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Hi iam new to c++ and iam trying out this vector program and i am getting the following error: error: conversion from test*' to non-scalar typetest' requested|

Here is the code

#include <iostream>
#include <fstream>
#include <vector>
#include <string>
using namespace std;

class test{

    string s;
    vector <string> v;
    public:
    void read(){
        ifstream in ("c://test.txt");
        while(getline(in,s))
        {
             v.push_back(s);
        }
        for(int i=0;i<v.size();i++)
        {
        cout<<v[i]<<"\n";
        }
    }

};
int main()
{
    cout<<"Opening the file to read and displaying on the screen"<<endl;
    test t=new test();
    t.read();

}
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3 Answers 3

up vote 3 down vote accepted

new is used to dynamically allocate memory. You don't need to do that, so just do:

test t; // create an instance of test with automatic storage
t.read(); // invoke a method

The error is because the type of new test() is a test*, a pointer to a (newly created) test. You can't assign a test* to a test.


The pointer version, for what it's worth, would have been:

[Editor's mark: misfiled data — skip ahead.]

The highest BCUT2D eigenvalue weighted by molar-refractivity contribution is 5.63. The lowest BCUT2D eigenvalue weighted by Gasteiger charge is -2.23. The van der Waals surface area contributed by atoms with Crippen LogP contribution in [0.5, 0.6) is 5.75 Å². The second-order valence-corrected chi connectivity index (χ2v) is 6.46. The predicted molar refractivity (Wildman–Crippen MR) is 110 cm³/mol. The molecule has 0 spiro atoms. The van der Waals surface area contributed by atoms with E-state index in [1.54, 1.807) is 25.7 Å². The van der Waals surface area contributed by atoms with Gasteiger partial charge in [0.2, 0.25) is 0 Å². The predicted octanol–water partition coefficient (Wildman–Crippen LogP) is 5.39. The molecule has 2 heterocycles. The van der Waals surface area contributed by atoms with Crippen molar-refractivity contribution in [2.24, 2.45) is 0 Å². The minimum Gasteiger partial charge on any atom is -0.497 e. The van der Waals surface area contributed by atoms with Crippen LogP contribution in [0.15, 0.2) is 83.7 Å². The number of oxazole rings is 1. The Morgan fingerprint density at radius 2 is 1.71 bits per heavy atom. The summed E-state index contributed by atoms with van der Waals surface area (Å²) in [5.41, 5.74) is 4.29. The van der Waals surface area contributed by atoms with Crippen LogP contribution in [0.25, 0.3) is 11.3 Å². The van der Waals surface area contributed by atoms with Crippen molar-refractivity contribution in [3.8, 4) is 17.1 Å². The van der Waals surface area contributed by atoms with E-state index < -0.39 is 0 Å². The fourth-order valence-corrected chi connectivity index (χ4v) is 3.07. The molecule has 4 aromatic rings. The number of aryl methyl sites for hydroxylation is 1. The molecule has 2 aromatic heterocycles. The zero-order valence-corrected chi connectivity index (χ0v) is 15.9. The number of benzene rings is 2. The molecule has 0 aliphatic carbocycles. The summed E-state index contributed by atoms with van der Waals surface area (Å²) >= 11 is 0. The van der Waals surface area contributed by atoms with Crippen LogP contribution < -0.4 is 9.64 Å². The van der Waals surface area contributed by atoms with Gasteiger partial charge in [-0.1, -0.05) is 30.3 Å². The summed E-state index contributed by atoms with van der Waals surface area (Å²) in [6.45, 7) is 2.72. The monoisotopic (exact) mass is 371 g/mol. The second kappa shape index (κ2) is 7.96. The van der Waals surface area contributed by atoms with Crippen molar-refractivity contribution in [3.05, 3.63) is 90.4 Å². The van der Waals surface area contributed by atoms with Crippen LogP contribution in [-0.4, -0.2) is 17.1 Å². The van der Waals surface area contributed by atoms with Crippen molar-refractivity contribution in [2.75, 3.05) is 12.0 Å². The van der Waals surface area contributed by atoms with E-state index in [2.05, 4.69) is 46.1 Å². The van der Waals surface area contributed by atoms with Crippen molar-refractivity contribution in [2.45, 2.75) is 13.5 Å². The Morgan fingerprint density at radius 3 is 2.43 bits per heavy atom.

test* t = new test();
t->read(); // the arrow is short for (*test).
delete t; // don't forget to clean up!

However, it's bad style to do raw memory allocation like that. You'd use something called a smart pointer to make sure it gets deleted automatically, instead. The standard library has one in the header <memory>, called auto_ptr, that would suffice:

std::auto_ptr<test> t(new test()); // put a new test into a pointer wrapper
t->read(); // treat it like a normal pointer
// nothing else to worry about, will be deleted automatically

However, all this isn't needed for you, in this case. Always prefer automatic (stack) allocation over dynamic allocation.

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Thanks GMan that cleared my doubt –  Jonathan Mar 30 '10 at 18:56

Change

test t=new test();
t.read();

to

test *t=new test();
t->read();

t should be a pointer to type test. And to access a class member using a pointer we use the -> operator. Also its a good practice to delete any dynamically allocated objects as:

delete t;
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new test() will return a pointer to a t so you either want to use pointer throuought or create t on the stack

Code using pointers

test *t=new test();
t->read();    // note needs -> rather than .
delete t;   // as declared n the heap you must delete

or usually better do all on the stack

test t;
t.read();
share|improve this answer
    
Also note: if you do use <code>new</code>, then you have to make sure to <code>delete(t)</code> after. But as has been said, you really don't need to allocate a new <code>test</code> on the heap; just make one on the stack. –  crimson_penguin Mar 29 '10 at 4:42

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